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Cocktail people love puns.
Beefer Sutherland
Oh Lawdy

If anyone asks me the best burger in London, I have no hesitation in proffering the Jose Jose. It’s a messy beast, but worth the kerfuffle. The Sobrasada and Chorizo Relish is one of the greatest condiments I’ve ever had the pleasure of sampling, sweet, tangy, a little spicy kick, with tiny, crunchy nuggets of fried chorizo in most mouthfuls. I’ve had better (the Super Fatty Patty and the World Peace Burger), but they were one-month-only limited editions. My intention last night had been to treat myself to another one of these masterpieces, until I saw the casting call for their special, the Beefer Sutherland. The price tag was a little steep, at nearly 50% more than my old faithful, but I’m a sucker for a novelty burger, so in the order went.

Before the food, a word about the venue and service – there was no queue, which surprised me a little, even at 8.45pm on a Wednesday. I had only become aware that this P&B existed days earlier, that had somehow escaped my radar, but it seems to have been there for quite a while. The friendly waiter showed us to a table downstairs, the restaurant decked out in the pretty-standard-now “reclaimed wood and nick-nacks” style, and with plenty of nods to the history of Soho in the shape of neon lights alluding to sexy-time, and pin-up girl pictures adorning the walls. The bathroom was more than a little cosy, I popped in to wash my hands before the meal, and had to give the hand-dryer a miss as it would have probably sent the man at the urinal’s flow into the stratosphere. Not sure if this design choice is also a nod to Soho tradition. Oh, and major props on the music – on walking in they had Fallacy ft Tubby T – Big & Bashy playing (a track I must have played dozens if not hundreds of times in my hip hop sets back in the early 00s), and it was solid hip-hop and grime early on, switching to some very nice (proper) deep house later on. I shazamed a good 4 or 5 songs for future reference!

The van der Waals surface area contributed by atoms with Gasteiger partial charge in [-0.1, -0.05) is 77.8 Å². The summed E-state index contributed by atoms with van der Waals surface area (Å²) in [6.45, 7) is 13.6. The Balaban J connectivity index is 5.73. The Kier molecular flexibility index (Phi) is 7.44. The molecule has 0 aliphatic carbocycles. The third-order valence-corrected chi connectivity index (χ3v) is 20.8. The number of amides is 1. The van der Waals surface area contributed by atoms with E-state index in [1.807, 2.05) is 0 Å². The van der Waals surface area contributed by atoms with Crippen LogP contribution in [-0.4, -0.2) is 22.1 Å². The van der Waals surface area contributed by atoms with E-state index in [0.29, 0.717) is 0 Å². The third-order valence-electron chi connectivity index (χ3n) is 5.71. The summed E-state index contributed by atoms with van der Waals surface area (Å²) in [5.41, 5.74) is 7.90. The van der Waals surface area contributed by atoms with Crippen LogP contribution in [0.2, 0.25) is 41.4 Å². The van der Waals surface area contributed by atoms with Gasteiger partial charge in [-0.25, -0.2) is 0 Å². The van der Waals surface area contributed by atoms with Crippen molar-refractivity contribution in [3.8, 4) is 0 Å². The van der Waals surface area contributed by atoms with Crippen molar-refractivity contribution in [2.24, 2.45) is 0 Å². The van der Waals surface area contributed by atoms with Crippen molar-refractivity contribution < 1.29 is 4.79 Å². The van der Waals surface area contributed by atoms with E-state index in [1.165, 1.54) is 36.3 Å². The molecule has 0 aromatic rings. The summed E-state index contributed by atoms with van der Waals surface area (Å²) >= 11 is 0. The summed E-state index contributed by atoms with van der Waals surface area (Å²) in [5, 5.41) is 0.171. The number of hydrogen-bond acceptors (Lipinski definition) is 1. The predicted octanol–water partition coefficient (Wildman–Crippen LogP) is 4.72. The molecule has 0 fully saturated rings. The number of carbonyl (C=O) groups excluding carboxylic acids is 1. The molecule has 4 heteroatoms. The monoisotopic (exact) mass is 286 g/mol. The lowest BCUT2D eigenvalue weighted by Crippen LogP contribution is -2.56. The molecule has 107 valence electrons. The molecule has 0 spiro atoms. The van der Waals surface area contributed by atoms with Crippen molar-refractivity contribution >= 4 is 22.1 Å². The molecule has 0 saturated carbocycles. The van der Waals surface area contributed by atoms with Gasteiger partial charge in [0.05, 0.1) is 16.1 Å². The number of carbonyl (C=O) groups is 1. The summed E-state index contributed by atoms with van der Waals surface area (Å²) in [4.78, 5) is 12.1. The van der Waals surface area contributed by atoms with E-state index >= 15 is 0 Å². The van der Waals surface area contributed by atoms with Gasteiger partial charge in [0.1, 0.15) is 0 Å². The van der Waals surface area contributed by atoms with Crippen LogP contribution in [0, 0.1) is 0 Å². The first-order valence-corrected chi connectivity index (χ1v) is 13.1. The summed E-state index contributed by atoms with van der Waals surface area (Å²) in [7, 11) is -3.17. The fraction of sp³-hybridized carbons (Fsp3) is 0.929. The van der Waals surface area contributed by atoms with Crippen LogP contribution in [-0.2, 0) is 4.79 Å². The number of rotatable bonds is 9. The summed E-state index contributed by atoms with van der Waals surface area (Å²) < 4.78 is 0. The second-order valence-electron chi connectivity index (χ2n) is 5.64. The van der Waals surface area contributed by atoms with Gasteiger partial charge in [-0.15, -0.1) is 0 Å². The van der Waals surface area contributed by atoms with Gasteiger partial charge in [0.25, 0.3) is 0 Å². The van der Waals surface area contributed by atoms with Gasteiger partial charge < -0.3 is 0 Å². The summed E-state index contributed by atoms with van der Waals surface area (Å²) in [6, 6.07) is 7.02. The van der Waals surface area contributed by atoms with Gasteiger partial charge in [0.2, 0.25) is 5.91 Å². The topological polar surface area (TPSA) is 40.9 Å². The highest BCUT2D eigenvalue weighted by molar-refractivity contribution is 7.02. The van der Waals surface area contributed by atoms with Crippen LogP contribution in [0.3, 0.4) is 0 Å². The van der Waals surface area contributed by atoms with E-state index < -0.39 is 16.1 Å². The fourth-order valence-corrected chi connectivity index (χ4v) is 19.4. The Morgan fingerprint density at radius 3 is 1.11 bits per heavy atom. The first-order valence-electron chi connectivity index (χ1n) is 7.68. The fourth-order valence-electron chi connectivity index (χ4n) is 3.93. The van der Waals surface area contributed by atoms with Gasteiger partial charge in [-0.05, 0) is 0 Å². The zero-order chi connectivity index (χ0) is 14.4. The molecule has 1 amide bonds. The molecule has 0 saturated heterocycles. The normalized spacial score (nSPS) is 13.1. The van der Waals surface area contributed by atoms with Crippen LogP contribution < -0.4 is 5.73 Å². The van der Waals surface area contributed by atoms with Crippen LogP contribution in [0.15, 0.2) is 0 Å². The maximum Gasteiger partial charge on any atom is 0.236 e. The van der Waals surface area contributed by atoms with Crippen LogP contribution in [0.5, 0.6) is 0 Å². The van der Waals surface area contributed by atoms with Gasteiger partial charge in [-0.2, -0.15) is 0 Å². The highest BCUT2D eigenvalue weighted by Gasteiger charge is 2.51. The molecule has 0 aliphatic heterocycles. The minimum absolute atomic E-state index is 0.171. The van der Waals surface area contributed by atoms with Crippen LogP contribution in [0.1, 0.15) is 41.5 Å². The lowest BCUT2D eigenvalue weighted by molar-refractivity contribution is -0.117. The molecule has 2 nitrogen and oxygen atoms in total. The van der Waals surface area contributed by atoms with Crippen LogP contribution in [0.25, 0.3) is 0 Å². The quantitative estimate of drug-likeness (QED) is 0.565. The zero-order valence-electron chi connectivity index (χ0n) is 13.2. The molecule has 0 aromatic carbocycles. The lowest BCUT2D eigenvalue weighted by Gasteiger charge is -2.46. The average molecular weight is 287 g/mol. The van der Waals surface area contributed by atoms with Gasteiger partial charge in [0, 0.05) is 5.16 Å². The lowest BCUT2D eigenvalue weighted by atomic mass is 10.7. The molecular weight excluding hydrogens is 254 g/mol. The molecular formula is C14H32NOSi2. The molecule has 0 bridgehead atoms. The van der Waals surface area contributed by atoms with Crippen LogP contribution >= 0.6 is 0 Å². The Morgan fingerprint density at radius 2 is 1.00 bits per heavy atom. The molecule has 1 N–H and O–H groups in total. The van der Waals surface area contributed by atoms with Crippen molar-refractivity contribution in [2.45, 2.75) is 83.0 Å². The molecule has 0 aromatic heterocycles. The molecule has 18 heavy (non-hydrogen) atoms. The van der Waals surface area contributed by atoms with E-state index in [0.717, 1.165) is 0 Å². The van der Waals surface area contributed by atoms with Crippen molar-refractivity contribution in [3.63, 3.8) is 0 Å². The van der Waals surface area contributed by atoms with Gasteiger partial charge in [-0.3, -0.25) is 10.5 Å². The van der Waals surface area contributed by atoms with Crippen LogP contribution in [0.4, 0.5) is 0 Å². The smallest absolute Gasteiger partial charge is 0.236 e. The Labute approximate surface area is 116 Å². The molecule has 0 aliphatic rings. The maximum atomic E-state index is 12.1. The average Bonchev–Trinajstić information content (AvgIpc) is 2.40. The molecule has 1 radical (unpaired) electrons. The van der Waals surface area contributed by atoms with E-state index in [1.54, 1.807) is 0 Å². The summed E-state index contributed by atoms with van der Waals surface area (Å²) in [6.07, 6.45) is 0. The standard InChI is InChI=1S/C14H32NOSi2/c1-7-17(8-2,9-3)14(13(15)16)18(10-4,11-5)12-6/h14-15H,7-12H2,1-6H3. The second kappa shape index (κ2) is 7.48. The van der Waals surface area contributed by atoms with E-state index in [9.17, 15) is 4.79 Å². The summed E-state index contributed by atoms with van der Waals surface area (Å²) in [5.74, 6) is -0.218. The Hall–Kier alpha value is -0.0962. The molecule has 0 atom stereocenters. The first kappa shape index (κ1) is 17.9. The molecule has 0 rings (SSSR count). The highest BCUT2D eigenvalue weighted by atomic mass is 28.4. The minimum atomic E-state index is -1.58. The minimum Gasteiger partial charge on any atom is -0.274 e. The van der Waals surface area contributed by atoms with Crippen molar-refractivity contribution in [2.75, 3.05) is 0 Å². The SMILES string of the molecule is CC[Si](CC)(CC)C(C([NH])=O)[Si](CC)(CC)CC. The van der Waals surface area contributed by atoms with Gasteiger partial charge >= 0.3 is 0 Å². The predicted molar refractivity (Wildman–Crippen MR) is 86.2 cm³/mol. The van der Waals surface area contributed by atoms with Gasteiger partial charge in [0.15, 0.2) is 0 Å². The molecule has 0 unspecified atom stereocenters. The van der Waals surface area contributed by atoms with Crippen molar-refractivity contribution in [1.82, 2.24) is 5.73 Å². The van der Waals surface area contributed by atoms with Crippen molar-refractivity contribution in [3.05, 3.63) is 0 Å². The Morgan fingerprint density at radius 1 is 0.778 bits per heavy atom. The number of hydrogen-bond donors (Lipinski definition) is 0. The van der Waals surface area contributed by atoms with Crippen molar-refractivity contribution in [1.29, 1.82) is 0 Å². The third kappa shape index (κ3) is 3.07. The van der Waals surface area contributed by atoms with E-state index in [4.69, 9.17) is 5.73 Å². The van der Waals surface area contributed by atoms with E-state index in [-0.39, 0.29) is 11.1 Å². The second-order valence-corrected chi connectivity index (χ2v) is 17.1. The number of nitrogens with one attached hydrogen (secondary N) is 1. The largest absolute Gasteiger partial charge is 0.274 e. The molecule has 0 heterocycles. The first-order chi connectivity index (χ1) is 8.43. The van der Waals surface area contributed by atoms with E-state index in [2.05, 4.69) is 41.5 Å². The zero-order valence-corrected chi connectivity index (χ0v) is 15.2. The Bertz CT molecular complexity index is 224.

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Live sexy nudes. I saw none. I feel cheated.